The latest developments in North Korea indicate that the country has become even more unstable since former leader Kim Jong Il died two years ago.
Jang Song Thaek, vice chairman of the National Defense Commission who was regarded as the No. 2 man in the Kim Jong Un regime, was sentenced to death for allegedly trying to take power by staging a military coup. He was executed the same day, just four days after he was ousted from all his posts and expelled from the Workers' Party of Korea.
These developments illustrate the coldhearted nature of Kim — the ruling party's first secretary — who is trying to strengthen his dictatorship through a reign of terror that included liquidating his uncle, in the apparent belief that without doing so he would not be able to maintain control of the country.
North Korea's state-run media reported the sentence, handed down at a special military court of the State Security Department — the country's secret police — accusing Jang of attempting to bring about the collapse of the country's economy and people's livelihoods. It also said that if the state was driven to the verge of collapse, Jang believed he could grab the reins of power.
Jang was accused in court of a diverse range of crimes, including an act of treason by cheaply selling off the country's land with a 50-year lease to a foreign country — land in a special economic and trade zone in Rason near its borders with China and Russia — and triggering tremendous economic confusion with the redenomination of the currency four years ago.
To what extent these accusations are true is not known. But the issuance of this statement itself is tantamount to North Korea admitting there are cracks in the regime and economic maladministration. Kim's regime may be trying to lay all the responsibility on Jang to justify its legitimacy.
North Korea, which is reinforcing its state control at home, may adopt a policy of external provocations.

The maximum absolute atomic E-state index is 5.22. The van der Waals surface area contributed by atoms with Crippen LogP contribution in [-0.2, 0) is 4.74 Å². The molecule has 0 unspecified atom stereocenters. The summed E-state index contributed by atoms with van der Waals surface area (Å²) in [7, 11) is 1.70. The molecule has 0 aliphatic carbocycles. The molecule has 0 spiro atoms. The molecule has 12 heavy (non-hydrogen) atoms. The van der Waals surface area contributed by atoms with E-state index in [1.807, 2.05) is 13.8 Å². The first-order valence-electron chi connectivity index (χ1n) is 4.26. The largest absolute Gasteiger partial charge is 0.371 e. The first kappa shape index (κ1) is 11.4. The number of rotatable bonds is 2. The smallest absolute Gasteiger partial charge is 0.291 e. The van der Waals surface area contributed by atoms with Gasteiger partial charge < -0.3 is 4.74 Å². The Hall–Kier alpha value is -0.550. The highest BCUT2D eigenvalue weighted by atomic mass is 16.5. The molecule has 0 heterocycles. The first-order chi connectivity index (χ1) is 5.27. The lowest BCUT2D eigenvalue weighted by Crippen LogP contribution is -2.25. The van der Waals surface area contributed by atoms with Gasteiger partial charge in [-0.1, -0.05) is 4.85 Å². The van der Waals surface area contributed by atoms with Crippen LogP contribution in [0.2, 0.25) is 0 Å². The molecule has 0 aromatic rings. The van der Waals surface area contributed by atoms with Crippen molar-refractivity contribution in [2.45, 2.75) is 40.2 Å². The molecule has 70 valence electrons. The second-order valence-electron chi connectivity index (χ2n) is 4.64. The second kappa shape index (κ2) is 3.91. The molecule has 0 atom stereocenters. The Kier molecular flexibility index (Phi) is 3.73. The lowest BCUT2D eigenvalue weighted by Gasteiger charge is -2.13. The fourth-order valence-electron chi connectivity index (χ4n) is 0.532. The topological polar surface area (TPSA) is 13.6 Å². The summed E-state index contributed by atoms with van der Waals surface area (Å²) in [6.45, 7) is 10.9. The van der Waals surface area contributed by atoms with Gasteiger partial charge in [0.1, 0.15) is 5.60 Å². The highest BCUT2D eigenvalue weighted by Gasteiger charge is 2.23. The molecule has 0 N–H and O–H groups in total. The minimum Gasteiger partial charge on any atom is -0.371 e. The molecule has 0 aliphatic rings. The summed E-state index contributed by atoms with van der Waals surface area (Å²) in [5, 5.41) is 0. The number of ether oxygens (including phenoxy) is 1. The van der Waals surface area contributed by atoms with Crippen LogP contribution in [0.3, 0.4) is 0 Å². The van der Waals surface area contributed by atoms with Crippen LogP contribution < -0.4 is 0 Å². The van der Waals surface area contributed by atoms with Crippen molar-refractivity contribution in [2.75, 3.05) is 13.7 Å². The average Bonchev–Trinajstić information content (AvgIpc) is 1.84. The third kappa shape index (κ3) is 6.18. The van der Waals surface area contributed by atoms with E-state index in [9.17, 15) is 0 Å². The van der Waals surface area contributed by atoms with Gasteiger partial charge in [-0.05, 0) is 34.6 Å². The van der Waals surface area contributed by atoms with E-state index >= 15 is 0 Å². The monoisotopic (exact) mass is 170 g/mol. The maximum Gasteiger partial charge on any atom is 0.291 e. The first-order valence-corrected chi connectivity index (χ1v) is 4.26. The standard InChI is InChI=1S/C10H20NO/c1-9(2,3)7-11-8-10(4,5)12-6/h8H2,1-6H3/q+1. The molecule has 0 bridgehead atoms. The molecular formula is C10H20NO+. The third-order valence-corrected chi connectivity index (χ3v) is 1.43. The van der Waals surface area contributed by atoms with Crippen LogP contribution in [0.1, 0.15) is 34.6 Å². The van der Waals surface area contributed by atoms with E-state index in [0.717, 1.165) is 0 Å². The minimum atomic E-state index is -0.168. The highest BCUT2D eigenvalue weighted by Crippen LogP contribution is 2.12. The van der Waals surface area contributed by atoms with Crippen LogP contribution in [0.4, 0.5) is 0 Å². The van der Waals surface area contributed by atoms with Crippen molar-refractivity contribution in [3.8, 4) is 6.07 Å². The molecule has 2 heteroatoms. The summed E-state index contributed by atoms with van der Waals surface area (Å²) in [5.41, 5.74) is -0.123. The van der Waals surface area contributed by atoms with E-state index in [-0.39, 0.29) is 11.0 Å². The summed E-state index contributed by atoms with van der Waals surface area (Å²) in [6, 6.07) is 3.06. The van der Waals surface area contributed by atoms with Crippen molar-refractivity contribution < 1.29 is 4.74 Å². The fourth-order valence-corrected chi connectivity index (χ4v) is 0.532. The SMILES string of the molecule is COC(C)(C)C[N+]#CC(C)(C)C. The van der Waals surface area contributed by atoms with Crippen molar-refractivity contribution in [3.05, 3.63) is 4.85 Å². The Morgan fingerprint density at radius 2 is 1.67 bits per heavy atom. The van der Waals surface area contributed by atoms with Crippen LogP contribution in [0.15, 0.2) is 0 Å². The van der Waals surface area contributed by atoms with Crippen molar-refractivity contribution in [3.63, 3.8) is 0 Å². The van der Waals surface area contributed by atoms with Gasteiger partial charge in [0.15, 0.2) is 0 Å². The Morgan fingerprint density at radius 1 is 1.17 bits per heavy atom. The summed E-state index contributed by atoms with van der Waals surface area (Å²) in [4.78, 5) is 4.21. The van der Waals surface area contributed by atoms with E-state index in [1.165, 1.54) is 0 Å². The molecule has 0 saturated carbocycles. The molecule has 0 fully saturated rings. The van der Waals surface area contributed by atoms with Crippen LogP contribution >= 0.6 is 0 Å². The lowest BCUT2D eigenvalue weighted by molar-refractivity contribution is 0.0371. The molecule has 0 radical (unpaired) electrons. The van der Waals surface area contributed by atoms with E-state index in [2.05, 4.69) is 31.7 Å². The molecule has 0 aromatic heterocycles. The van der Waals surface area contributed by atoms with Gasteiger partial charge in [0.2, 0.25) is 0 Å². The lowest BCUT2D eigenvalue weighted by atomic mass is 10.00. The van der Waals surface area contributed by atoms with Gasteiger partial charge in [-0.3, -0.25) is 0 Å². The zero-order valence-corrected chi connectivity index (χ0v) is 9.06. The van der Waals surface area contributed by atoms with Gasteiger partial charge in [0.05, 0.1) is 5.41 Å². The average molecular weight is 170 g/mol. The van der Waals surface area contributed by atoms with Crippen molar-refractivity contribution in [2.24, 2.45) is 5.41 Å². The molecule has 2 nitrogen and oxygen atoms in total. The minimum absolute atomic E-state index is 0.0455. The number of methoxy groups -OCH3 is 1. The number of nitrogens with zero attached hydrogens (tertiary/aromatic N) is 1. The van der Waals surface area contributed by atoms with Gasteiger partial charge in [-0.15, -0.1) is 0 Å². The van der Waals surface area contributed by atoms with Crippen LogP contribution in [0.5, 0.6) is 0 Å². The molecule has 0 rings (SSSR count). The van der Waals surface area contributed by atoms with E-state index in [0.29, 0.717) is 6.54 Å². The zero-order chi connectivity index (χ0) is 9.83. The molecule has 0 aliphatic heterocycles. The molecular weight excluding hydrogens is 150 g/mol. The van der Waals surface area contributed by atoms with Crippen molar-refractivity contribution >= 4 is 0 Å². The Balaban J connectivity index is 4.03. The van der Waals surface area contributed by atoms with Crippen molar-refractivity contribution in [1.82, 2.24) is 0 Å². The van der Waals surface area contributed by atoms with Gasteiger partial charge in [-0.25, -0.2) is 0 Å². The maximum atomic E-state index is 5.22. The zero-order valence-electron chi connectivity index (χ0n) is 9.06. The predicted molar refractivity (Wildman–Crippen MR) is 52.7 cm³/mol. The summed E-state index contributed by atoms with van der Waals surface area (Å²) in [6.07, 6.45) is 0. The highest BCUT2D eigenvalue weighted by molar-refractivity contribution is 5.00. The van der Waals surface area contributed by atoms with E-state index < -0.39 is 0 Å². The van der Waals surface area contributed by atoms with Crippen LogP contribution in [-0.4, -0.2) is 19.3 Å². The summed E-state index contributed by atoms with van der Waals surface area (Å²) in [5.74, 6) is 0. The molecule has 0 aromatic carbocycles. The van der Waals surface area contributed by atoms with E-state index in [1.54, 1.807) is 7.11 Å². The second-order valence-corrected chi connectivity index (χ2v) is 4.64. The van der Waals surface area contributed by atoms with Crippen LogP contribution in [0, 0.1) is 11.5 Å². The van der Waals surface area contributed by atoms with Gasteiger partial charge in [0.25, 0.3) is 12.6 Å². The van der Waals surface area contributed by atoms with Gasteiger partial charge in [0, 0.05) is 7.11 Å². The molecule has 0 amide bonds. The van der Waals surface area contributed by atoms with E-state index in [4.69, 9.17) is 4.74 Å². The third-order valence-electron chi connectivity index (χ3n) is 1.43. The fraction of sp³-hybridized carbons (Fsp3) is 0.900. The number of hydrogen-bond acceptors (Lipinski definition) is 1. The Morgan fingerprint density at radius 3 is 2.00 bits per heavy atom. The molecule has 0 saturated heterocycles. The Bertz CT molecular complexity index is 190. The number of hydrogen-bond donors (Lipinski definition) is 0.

There are strong fears that the country may flaunt its nuclear deterrent by conducting its fourth nuclear test and fire yet another missile under the guise of launching an artificial satellite.
In this respect, it has been learned through analyses of satellite photos that North Korea has restarted a plutonium reactor, while moving ahead with improving nuclear test and missile launch sites. The international community must pay close attention to such developments and cooperate to deal with them.
Now that Jang has been removed from the scene, Kim apparently intends to carry out economic activities under the Cabinet-led leadership.
There are no signs of the country changing its policy of pursuing, in parallel, both economic reconstruction and the strengthening of its nuclear capability.
As long as North Korea continues to pursue nuclear and missile development, international economic sanctions against the country will not be relaxed. The country will not be successful in wooing any foreign investment or foreign tourists.
The North Korean people's frustration will grow as economic hardships continue. The danger of the country collapsing from within is growing.
In its efforts to develop the northeastern part of China by helping stabilize North Korea, Beijing has been urging Pyongyang to carry out reforms and open its market. The execution of Jang, who had assumed the pivotal role in this scheme, is probably a major blow to China's influence.
The destabilization of a despotic state developing nuclear weapons could lead to the outbreak of domestic turmoil. This is an important phase when Japan should prepare itself for any emergency by firmly maintaining the Japan-U.S. alliance and reinforcing its defense capability.